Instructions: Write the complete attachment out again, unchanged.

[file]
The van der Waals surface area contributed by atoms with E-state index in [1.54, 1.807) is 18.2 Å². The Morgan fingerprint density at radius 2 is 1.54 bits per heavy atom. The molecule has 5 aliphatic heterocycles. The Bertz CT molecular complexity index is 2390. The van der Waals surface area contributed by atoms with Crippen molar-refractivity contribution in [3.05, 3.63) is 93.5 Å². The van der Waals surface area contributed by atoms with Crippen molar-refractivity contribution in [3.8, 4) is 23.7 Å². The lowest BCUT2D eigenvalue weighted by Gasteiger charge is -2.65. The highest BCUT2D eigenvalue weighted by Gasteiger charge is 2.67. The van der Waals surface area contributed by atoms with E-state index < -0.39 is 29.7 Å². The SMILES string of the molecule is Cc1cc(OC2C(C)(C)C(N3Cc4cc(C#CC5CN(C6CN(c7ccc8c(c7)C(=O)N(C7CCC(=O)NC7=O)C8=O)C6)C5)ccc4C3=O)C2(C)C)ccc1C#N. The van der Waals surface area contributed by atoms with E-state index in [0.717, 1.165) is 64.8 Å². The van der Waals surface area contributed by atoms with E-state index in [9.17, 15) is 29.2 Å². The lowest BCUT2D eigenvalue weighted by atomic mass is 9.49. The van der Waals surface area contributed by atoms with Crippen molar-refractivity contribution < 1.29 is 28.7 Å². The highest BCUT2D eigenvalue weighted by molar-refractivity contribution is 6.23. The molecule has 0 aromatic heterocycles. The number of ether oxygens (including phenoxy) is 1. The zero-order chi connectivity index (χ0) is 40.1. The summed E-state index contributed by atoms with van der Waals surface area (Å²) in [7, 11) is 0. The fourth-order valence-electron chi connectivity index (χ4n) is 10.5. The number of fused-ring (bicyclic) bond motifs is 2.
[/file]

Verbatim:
The van der Waals surface area contributed by atoms with E-state index in [1.54, 1.807) is 18.2 Å². The Morgan fingerprint density at radius 2 is 1.54 bits per heavy atom. The molecule has 5 aliphatic heterocycles. The Bertz CT molecular complexity index is 2390. The van der Waals surface area contributed by atoms with Crippen molar-refractivity contribution in [3.05, 3.63) is 93.5 Å². The van der Waals surface area contributed by atoms with Crippen molar-refractivity contribution in [3.8, 4) is 23.7 Å². The lowest BCUT2D eigenvalue weighted by Gasteiger charge is -2.65. The highest BCUT2D eigenvalue weighted by Gasteiger charge is 2.67. The van der Waals surface area contributed by atoms with E-state index < -0.39 is 29.7 Å². The SMILES string of the molecule is Cc1cc(OC2C(C)(C)C(N3Cc4cc(C#CC5CN(C6CN(c7ccc8c(c7)C(=O)N(C7CCC(=O)NC7=O)C8=O)C6)C5)ccc4C3=O)C2(C)C)ccc1C#N. The van der Waals surface area contributed by atoms with E-state index in [0.717, 1.165) is 64.8 Å². The van der Waals surface area contributed by atoms with E-state index in [9.17, 15) is 29.2 Å². The lowest BCUT2D eigenvalue weighted by atomic mass is 9.49. The van der Waals surface area contributed by atoms with Crippen molar-refractivity contribution < 1.29 is 28.7 Å². The highest BCUT2D eigenvalue weighted by molar-refractivity contribution is 6.23. The molecule has 0 aromatic heterocycles. The number of ether oxygens (including phenoxy) is 1. The zero-order chi connectivity index (χ0) is 40.1. The summed E-state index contributed by atoms with van der Waals surface area (Å²) in [7, 11) is 0. The fourth-order valence-electron chi connectivity index (χ4n) is 10.5. The number of fused-ring (bicyclic) bond motifs is 2.